Classless Travel: A Guide to Sleeping in Cars – Part 1
Sleeping in your car is a great way to save money, avoid talking to hotel clerks, and prevent over sleeping. Its also a great status symbol. It also may help ward off resort timeshare salespeople, as shown in this example:
Resort Salesman: And the last time you went on vacation, where did you stay? In a hotel?
Me: Well.. we stayed in some motels, and sometimes we slept in our car.
Resort Salesman: Wouldn’t it be great if you could always know that you’d be staying in the same, comfortable place when you go on vacation?
Thom: (looking incredulous, in a growling voice) I don’t know man. You’re talking to the people who just said they sleep in the car.
Car sleeping also has lesser known benefits, such as its usage as a beauty aid. Car sleeping is great for the complexion, and also adds to your aura of personal glamour.
Aside from all these benefits, sometimes sleeping in the car is simply better than the alternative, which might be sleeping on a picnic table, or being in the car, not asleep.
Choosing a Car to Sleep In
The best car to sleep in is always a car that you own. If a car that you own is not available, try to choose a car that you have rented, or a car owned by someone you know. Avoid sleeping in cars owned by strangers, or in cars of unknown ownership. Never sleep in a car without permission from the owner – even if the owner is a friend.
If you do not yet own a car, you may wish to choose one with features that enhance the sleeping experience. Cars without lingering odors are best. Its also good to have a car with plenty of legroom, seats that recline fully, and/or a bench seat. Car sleeping is also the only situation in which heated seats are particularly useful.
Cars I Have Sleeptested:
2012 Subaru Forester: Our current vehicle is also the best sleeping vehicle I have experienced. It has non-factory leather seats that are so much softer than the standard Subaru leather, and the front seats recline to the point of almost laying flat. The legroom with the seats reclined is also great. Heated seats are useless 90% of the time (98% of the time within the state of Texas), but they have proved useful when sleeping in the car in desert environments, and also on one random night sleeping in the car somewhere near St. Clair, Missouri. A moon roof also makes car sleeping more romantic, particularly if done as far from civilization as possible.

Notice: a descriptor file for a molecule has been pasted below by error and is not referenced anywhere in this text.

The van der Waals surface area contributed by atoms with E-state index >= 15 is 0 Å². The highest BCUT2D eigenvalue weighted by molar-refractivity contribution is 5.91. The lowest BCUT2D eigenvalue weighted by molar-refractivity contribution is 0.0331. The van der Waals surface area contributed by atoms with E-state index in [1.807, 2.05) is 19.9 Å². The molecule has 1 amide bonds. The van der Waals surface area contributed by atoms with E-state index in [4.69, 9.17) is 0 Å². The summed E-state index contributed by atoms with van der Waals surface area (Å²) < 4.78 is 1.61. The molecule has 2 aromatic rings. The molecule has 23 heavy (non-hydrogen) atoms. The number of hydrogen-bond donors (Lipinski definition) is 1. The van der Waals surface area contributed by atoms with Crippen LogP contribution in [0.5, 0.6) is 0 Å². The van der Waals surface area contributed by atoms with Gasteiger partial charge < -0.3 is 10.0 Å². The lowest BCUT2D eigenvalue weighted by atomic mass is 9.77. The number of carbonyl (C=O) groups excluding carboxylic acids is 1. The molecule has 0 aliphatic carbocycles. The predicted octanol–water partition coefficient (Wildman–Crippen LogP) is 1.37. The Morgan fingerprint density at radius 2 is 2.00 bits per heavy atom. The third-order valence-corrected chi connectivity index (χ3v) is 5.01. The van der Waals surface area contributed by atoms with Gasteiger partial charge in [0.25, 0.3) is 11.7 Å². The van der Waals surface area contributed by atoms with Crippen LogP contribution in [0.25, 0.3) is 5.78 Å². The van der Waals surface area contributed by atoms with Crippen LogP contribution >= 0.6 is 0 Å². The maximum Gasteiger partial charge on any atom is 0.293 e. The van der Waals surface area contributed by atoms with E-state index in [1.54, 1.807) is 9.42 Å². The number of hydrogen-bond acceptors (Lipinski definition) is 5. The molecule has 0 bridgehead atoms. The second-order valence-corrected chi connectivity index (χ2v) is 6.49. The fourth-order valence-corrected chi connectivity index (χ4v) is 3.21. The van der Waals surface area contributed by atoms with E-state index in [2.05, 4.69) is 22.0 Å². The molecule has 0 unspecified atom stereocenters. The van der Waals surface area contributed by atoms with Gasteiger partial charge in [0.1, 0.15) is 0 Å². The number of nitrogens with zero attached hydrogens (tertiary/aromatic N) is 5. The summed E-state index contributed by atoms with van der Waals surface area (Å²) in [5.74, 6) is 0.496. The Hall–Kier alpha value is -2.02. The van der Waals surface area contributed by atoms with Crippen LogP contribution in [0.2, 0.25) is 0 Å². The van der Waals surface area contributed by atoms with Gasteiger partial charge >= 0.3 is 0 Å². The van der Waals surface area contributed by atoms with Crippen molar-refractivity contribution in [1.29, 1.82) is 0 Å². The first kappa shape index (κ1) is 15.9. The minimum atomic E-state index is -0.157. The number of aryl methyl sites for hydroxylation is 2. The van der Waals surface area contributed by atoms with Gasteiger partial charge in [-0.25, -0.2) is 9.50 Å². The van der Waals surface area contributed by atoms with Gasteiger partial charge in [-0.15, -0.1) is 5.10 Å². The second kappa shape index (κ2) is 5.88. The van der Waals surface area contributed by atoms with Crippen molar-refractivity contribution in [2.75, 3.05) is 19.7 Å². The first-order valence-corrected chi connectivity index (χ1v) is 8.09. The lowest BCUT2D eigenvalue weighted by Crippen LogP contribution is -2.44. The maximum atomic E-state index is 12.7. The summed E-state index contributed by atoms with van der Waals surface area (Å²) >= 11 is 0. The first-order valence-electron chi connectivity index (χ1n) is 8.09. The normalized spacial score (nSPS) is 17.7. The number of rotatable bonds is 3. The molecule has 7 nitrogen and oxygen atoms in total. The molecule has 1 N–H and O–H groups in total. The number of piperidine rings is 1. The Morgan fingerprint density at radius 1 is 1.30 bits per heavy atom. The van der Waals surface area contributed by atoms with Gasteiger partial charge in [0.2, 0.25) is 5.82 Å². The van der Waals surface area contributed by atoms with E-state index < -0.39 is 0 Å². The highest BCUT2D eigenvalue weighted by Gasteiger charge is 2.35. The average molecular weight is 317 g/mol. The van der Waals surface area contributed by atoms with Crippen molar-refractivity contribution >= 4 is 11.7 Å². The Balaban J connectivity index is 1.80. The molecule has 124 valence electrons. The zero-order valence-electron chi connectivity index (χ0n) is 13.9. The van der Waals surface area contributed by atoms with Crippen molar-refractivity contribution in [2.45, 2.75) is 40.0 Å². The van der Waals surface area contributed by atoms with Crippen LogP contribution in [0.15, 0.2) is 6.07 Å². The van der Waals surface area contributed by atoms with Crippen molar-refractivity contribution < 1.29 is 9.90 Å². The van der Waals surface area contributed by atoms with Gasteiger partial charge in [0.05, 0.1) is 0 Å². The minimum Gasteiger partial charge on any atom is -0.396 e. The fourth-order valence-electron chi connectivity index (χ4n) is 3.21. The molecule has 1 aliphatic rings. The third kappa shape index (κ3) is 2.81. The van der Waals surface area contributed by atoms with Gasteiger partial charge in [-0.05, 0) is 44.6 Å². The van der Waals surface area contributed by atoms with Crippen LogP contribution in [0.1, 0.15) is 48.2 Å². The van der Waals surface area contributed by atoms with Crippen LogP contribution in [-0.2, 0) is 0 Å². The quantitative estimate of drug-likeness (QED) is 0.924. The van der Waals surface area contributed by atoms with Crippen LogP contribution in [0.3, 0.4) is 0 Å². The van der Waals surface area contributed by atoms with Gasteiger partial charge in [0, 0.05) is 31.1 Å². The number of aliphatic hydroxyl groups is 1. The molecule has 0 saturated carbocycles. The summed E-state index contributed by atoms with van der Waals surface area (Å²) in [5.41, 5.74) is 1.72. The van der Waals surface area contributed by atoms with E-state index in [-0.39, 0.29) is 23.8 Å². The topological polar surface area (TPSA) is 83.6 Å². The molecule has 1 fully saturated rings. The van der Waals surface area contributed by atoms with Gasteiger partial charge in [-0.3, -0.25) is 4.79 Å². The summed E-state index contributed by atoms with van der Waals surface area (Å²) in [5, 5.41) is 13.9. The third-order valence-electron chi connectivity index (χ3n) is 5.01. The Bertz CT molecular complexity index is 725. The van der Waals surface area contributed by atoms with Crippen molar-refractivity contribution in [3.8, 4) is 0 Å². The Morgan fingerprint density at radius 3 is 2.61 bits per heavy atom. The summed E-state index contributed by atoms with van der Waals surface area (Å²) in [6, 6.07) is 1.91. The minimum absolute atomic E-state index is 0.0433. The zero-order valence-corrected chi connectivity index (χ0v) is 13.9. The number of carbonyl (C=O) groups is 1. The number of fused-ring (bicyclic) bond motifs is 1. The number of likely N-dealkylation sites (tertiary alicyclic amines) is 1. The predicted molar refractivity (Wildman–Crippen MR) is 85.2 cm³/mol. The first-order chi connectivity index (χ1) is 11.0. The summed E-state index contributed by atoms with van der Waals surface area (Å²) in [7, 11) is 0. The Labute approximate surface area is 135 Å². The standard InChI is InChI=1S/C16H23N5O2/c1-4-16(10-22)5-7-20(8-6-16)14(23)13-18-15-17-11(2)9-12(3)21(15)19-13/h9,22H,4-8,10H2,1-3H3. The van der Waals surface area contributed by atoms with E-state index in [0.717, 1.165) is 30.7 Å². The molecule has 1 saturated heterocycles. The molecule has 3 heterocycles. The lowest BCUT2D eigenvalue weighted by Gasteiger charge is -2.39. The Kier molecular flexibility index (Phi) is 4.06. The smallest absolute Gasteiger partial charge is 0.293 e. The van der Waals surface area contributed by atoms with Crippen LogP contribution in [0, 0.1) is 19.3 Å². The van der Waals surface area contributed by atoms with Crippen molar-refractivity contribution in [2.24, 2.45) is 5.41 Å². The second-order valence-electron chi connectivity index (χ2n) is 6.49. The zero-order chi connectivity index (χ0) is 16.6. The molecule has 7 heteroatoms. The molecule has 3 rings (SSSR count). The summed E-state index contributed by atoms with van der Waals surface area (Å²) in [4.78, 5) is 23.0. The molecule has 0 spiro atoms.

Testing conditions: various types of desert in New Mexico and Arizona, parking garages in the Dallas metroplex, a parking lot in Missouri.
2002 Hyundai Elantra: The Elantra is rated “well.. if its all we’ve got…” for car sleeping. The legroom isn’t great even just for driving, and that car was notorious for inflicting unremedy-able ass pains after an hour or so driving. The seats did recline almost sufficiently, however. The stale smell of cigarettes, stuffiness, and general ill treatment was not a serious impediment to sleep, and could be gotten used to fairly quickly. In praise of the Hyundai, it was waterproof, and the heater and air conditioner did work. Catching a quick nap in the Hyundai in between engagements probably did actually save my life more than once back when my life involved bar closing shifts and early morning auditions in random locations. But trying to acquire a full nights’ sleep in that car was always a challenge.